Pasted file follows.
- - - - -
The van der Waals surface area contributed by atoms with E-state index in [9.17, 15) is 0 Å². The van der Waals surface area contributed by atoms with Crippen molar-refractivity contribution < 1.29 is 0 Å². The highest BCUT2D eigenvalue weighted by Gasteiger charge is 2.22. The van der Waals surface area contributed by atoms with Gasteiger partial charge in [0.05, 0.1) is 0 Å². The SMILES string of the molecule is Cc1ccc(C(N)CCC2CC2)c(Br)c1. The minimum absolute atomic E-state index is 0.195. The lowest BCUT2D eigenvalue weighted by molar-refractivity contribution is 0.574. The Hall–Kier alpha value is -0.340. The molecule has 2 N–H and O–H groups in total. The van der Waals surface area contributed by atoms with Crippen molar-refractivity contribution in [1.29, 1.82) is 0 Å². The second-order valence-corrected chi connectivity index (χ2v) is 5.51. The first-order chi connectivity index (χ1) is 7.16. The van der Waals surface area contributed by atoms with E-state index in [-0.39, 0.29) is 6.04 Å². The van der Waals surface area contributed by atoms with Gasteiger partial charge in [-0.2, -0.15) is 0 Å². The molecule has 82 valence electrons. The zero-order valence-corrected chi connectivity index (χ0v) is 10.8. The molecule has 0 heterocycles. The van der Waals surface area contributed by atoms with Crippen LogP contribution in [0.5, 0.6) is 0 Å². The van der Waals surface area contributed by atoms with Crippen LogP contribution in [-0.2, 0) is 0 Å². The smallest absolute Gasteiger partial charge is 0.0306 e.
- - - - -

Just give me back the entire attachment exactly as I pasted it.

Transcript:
The van der Waals surface area contributed by atoms with E-state index in [9.17, 15) is 0 Å². The van der Waals surface area contributed by atoms with Crippen molar-refractivity contribution < 1.29 is 0 Å². The highest BCUT2D eigenvalue weighted by Gasteiger charge is 2.22. The van der Waals surface area contributed by atoms with Gasteiger partial charge in [0.05, 0.1) is 0 Å². The SMILES string of the molecule is Cc1ccc(C(N)CCC2CC2)c(Br)c1. The minimum absolute atomic E-state index is 0.195. The lowest BCUT2D eigenvalue weighted by molar-refractivity contribution is 0.574. The Hall–Kier alpha value is -0.340. The molecule has 2 N–H and O–H groups in total. The van der Waals surface area contributed by atoms with Crippen molar-refractivity contribution in [1.29, 1.82) is 0 Å². The second-order valence-corrected chi connectivity index (χ2v) is 5.51. The first-order chi connectivity index (χ1) is 7.16. The van der Waals surface area contributed by atoms with E-state index in [-0.39, 0.29) is 6.04 Å². The van der Waals surface area contributed by atoms with Gasteiger partial charge in [-0.2, -0.15) is 0 Å². The molecule has 82 valence electrons. The zero-order valence-corrected chi connectivity index (χ0v) is 10.8. The molecule has 0 heterocycles. The van der Waals surface area contributed by atoms with Crippen LogP contribution in [0.5, 0.6) is 0 Å². The van der Waals surface area contributed by atoms with Crippen LogP contribution in [-0.2, 0) is 0 Å². The smallest absolute Gasteiger partial charge is 0.0306 e.